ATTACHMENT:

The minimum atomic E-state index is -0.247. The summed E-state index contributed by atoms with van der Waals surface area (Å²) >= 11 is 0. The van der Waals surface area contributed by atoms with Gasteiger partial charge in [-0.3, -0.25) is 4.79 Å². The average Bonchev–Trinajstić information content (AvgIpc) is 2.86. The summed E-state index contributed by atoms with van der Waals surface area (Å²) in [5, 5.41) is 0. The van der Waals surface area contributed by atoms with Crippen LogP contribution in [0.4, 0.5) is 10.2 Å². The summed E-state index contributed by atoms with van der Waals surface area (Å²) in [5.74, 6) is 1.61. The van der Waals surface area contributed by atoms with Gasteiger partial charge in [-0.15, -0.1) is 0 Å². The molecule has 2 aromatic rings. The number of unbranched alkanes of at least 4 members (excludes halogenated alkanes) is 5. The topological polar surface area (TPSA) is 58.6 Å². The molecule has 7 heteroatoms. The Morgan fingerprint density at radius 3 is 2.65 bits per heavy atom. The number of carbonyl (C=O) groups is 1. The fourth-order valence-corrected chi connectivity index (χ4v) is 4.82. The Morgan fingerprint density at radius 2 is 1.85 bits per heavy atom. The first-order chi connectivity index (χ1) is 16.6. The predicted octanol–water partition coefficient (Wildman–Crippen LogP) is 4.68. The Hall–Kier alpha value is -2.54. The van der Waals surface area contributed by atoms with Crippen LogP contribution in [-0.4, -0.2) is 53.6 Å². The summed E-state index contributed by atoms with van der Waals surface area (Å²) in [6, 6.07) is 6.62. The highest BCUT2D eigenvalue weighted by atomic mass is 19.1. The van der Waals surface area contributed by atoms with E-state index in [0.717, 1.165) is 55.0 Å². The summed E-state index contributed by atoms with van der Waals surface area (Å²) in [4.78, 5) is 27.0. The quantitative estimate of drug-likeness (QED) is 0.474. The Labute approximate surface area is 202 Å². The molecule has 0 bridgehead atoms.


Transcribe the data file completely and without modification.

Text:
The minimum atomic E-state index is -0.247. The summed E-state index contributed by atoms with van der Waals surface area (Å²) >= 11 is 0. The van der Waals surface area contributed by atoms with Gasteiger partial charge in [-0.3, -0.25) is 4.79 Å². The average Bonchev–Trinajstić information content (AvgIpc) is 2.86. The summed E-state index contributed by atoms with van der Waals surface area (Å²) in [5, 5.41) is 0. The van der Waals surface area contributed by atoms with Crippen LogP contribution in [0.4, 0.5) is 10.2 Å². The summed E-state index contributed by atoms with van der Waals surface area (Å²) in [5.74, 6) is 1.61. The van der Waals surface area contributed by atoms with Gasteiger partial charge in [-0.15, -0.1) is 0 Å². The molecule has 2 aromatic rings. The number of unbranched alkanes of at least 4 members (excludes halogenated alkanes) is 5. The topological polar surface area (TPSA) is 58.6 Å². The molecule has 7 heteroatoms. The Morgan fingerprint density at radius 3 is 2.65 bits per heavy atom. The number of carbonyl (C=O) groups is 1. The fourth-order valence-corrected chi connectivity index (χ4v) is 4.82. The Morgan fingerprint density at radius 2 is 1.85 bits per heavy atom. The first-order chi connectivity index (χ1) is 16.6. The predicted octanol–water partition coefficient (Wildman–Crippen LogP) is 4.68. The Hall–Kier alpha value is -2.54. The van der Waals surface area contributed by atoms with Crippen LogP contribution in [-0.4, -0.2) is 53.6 Å². The summed E-state index contributed by atoms with van der Waals surface area (Å²) in [6, 6.07) is 6.62. The highest BCUT2D eigenvalue weighted by atomic mass is 19.1. The van der Waals surface area contributed by atoms with E-state index in [0.717, 1.165) is 55.0 Å². The summed E-state index contributed by atoms with van der Waals surface area (Å²) in [4.78, 5) is 27.0. The quantitative estimate of drug-likeness (QED) is 0.474. The Labute approximate surface area is 202 Å². The molecule has 0 bridgehead atoms.